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Language and other maladies: Review of Sumana Roy’s ‘My Mother’s Lover and Other Stories’

Roy’s students might find the stories rewarding, but to other readers they might sound just pretentious.

Roy’s students might find the stories rewarding, but to other readers they might sound just pretentious.   | Photo Credit: Supreet Sapkal

The enactment of literary discourse in fiction might be an interesting exercise, but Roy is not quite able to pull it off

Sumana Roy’s penultimate work was a volume of poetry, Out of Syllabus, which, as the title suggests, hit out, not in so many words, of course, at the limitations of pedagogy — the bell might toll the end of a lesson in a particular subject in the classroom and the start of another, but outside the classroom all subjects overlap and watertight academic ‘streams’ merge into an ocean of knowledge. Roy is a professor — she speaks from experience.

Ironically, reading her latest collection of short stories, I felt I was locked up in a classroom and was being pelted with literary theory dressed up as fiction, because the teacher seemed to have decided that a story is the best way to make lesser mortals like her students grasp complex theory.

It’s not an unexciting exercise per se — Oxford professor Iris Murdoch habitually pumped philosophy into her novels and the result was dizzying most often — but Roy, unfortunately, is neither here nor there.

A little lifeless

The stories barely touch you because the characters are diligently acting out some existential/ linguistic conundrum — they flop like lifeless puppets once the laboured performance is over. The endings are Roy’s concession to the conventional story, which must head somewhere. Roy’s subject matters — mostly unstructured cogitations of given characters — hardly warrant the kind of neat closures she gives them.

As to theory, a quote from Barthes — “I have a disease; I see language” — is the epigraph to the book and you know where this is headed. Only, it is much more rewarding to read Barthes than plod through Roy’s stories pointing out the linguistic structures that underlie all that we think, see or feel.

In ‘The New Provincials’, an ambitious English professor from small-town Bengal realises, as he commutes to work on a public bus, that his surrounding linguistic reality better supports his middle-class mother reading Lakshmi’s panchali every Thursday than George Eliot’s Dorothea Brooke discovering that her provincial life in Middlemarch makes a mockery of her bookish idealism; in ‘Literature and Other Ailments’, the narrator cribs, “Literature turned me into a complainant, and it took away the joy of surprise and unexpectedness from my life”, only to find out that lived life is far less dramatic than literature would have us believe.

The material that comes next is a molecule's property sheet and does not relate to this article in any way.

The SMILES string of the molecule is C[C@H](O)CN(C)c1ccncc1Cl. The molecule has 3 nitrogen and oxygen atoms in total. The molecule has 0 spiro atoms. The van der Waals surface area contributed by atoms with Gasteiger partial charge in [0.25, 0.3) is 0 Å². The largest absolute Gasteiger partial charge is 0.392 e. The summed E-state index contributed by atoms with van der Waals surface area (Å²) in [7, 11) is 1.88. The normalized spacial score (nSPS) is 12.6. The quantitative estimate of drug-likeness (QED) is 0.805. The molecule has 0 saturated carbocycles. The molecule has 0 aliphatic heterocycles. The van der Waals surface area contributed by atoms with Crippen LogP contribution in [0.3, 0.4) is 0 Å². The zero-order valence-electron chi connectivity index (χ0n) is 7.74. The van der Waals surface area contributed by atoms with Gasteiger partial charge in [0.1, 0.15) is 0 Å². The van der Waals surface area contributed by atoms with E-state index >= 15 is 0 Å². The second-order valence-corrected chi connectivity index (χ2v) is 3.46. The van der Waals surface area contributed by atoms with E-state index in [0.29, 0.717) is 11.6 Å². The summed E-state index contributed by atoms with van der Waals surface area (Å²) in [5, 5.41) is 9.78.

Language and other maladies: Review of Sumana Roy’s ‘My Mother’s Lover and Other Stories’

Roy’s Eng-lit students might find the pieces rewarding — if only because they will resonate with what they have been taught by her in the classroom — but for the rest, the stories might sound just pretentious. Yes, there is humour, as in the death certificate that reads: “Unnatural death caused by trying to avoid natural death” (‘Untouchability’); some stories, notably ‘The Mountain Disease’, with its subtle dismantling of the parochialism afflicting even so-called educated groups, are insightful. But they are hardly enough to keep you going.

Roy is a poet, as is the mother from the titular story. The mother here was a famous poet in Hindi — her poetry in translation (presented with apologies for what must have been lost in the process) speaks for Roy, I suppose. It might give you a few hiccups: “They are sending guards, I know,/ To prove that I stole the wombs you’d lent to the papaya tree...” As might some of her sentences: “It has begun to seem slightly artificial — this time, this borrowed time, like time borrowed from life for living a vicarious life inside a cinema hall, that is not like living inside a painting, chained by the frame” (‘The Seventh Day’).

Editor missing

Andrew Marvell’s oft-quoted lines to his coy mistress: “But at my back I always hear/ Times wingèd chariot hurrying near” is attributed to Shakespeare in the same story. All of which makes one wonder: did this book go to press without an editor ever having looked at it?

Book blurbs are infamous for being hyperbolic. But this one’s is plain misleading: “These are stories that will make you hide your tears and reach out for someone’s hand as you read them, or phone a loved one to share the delicious humour, or underline sentences that you’d like to return to.” Was it meant for some other book?

My Mother’s Lover and Other Stories; Sumana Roy; Bloomsbury India; ₹499

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Printable version | Feb 20, 2020 9:51:13 AM |

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